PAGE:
A year after his startling decision, Schneider was D-Production Class Champion in a Porsche for the Sports Car Club of America’s (SCCA) Southwest Division. He’s a friendly, self-effacing man who’s quick to point out that he is only a cog in a well-oiled racing machine run primarily by others.
Some of the others running Performance Motorsports, Schneider’s team, are the No. 1 driver Elliot Forbes-Robinson, 1982 SCCA Trans-Am Champion, and race car designer, builder and team troubleshooter Ron Nash, a ’69 physics grad from Texas A&M. Six crew members round out the team. Others, such as technical whiz Corky Bell of Dallas’ CarTech, provide vital expertise and assistance. But John Schneider is the guy we want to talk about.
Because he is a sort of a- dare we say it? –real estate mogul, Schneider has no time during the week to travel to far-off race venues to test and set up his car for combat. His Porsche 924 Turbo is tested and set up by Forbes-Robinson by the time Schneider arrives at the track. “All I’ve got to do is step into the car, qualify (by lap times’), drive the race and eet back on the plane to go home,” he explains.
Schneider often feels a little guilty about not doing more for the team, but he’s doing plenty where it counts. “The 924 Turbo is the only Porsche ever to have won a race in International Motor Sports Association,” he says. “And we won five of them.”
The showcase car of his team, though, is the potent Buick Somerset. You’ve seen the new front-wheel-drive Somerset all over. It’s last year’s brand new GM20/N-car, also available on the street as the Olds Calais and Pontiac Grand Am. In racing trim for the SCCA Trans-Am car wars, its high-output Buick V6 powers the rear wheels with technical assistance, best wishes and little else from the Buick factory in Flint, Michigan. Even with no major sponsor to pick up the enormous bills professional motor racing generates, Schneider’s team does all right.
“We’re the only non-Mercury Capri to finish in the top three of any Trans-Am race in 1985,” Schneider says with obvious pride. Capris, for the uninitiated, have been sweeping the Trans-Am like a carpet cleaner, sometimes finishing three abreast where the track is wide enough.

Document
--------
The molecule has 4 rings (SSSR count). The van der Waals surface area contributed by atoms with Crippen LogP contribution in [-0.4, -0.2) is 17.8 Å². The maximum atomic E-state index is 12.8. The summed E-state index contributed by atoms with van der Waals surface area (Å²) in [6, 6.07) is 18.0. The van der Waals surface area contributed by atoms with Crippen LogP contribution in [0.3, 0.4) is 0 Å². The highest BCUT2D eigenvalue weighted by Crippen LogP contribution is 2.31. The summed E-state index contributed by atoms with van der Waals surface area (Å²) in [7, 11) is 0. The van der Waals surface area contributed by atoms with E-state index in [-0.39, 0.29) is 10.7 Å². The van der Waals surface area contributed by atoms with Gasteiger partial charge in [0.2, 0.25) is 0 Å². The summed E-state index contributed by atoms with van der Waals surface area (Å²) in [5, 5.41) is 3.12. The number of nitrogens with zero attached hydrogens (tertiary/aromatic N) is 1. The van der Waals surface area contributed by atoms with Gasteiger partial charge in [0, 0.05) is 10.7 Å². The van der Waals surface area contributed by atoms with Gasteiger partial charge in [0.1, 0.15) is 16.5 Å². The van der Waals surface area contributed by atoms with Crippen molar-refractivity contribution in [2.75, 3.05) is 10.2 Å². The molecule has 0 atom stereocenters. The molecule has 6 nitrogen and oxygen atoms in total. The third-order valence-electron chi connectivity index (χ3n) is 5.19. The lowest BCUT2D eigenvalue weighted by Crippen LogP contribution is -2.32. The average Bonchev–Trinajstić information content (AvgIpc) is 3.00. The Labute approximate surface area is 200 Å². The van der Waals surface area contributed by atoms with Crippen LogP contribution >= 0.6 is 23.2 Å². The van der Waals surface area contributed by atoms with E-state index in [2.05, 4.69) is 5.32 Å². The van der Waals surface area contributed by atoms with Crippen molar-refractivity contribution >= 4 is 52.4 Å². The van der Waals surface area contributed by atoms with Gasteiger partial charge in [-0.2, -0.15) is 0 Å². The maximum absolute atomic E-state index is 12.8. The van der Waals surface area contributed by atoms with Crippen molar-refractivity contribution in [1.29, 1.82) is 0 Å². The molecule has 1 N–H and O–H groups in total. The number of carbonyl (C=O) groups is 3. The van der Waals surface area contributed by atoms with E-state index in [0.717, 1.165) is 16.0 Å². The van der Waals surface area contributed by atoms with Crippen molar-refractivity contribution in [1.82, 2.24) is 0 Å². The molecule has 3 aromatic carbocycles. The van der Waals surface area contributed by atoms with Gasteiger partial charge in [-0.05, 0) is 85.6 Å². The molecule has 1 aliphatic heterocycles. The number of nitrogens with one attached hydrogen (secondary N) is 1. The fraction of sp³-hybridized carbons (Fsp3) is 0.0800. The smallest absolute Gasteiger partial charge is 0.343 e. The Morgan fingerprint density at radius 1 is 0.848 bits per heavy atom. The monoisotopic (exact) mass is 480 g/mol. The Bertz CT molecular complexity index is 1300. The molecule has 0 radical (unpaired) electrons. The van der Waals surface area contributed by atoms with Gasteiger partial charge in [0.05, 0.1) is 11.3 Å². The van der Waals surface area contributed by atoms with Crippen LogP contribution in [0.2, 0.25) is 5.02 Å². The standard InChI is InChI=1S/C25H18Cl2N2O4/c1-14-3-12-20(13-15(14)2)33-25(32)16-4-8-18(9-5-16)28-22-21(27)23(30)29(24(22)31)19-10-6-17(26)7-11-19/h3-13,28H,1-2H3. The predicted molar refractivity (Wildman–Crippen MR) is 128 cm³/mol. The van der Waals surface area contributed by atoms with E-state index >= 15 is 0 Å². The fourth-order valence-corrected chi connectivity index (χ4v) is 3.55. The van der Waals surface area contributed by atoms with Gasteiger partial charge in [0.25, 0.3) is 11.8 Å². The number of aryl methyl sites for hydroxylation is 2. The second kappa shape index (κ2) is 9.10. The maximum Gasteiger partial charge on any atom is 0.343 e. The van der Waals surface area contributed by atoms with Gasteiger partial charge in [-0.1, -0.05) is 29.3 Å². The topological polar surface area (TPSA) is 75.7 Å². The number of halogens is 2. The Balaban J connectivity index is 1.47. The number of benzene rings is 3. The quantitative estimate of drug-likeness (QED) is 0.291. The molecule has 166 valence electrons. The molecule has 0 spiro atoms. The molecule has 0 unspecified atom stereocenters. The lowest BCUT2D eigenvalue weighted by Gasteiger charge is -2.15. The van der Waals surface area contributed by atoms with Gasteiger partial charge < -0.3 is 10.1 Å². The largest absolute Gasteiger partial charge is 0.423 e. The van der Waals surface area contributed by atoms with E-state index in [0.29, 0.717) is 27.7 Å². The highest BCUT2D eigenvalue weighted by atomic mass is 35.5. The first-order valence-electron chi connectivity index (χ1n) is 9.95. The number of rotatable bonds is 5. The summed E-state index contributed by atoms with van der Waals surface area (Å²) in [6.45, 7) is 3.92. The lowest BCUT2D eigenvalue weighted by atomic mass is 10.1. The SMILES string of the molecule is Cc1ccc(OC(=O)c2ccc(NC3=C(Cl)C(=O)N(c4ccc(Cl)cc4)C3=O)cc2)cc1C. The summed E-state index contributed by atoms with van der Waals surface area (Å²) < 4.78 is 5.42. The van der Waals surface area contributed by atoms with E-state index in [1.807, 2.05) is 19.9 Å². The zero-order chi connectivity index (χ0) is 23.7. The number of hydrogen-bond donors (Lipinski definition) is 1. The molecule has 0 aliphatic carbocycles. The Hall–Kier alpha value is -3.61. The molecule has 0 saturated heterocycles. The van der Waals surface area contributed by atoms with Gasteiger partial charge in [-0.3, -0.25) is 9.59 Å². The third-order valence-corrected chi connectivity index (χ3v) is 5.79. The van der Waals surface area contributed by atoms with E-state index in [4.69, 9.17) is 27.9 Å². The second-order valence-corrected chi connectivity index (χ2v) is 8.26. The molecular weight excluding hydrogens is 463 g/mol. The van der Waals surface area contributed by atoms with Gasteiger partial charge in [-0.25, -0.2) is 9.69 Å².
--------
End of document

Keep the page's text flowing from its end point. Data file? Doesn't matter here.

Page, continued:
As we go to press, the Performance Motorsports Buick Somerset has chalked up one victory and two second-place finishes-one of the second-placers from the pole position as fastest car, finishing ahead of Paul Newman.
“Auto racing has been sort of a fantasy for me,” Schneider says. “I’ve owned a moderate assortment of sports cars over the years, and then I just decided I wanted to give racing a try. A friend recommended the Bon-durant School of High Performance Driving at Sears Point (Sonoma, California), so I went there.”
The finest moment so far in Schneider’s racing history came during the Trans-Am race at the 1985 Detroit Grand Prix. As elated factory officials looked on, Forbes- Robinson took first place in the Buick Somerset. Actually, the win was a fluke, but it all looks the same on the Scoreboard. The first car to finish was Wally Dallenbach’s Mercury Capri, but Dallenbach’s car was weighed after the race and found to be 25 pounds too light-not enough to mean any advantage in a race, but rules are rules. Dallenbach was disqualified and Forbes-Robinson was declared the winner. John Schneider himself, driving the Porsche 924, finished eighth.
Racing success is elusive and fleeting. The Porsche’s reliability was a question until Corky Bell solved a power problem by designing and building a specific intercooler system for the turbocharger. Clutches and other hardware have been additional problems. But the sterling performance of Schneider’s team and Forbes-Robinson’s Buick in Detroit may mean a turning point for Performance Motor-sports.
Schneider expects to have his own Buick SomersetRegal built for the 1986 Trans-Am season. He’s noncommittal about whether the Detroit win was a factor in this, but it’s clear the Porsche is outmodedtechnology. And at 47, John Schneider hasn’t the timeformat. -D.C.R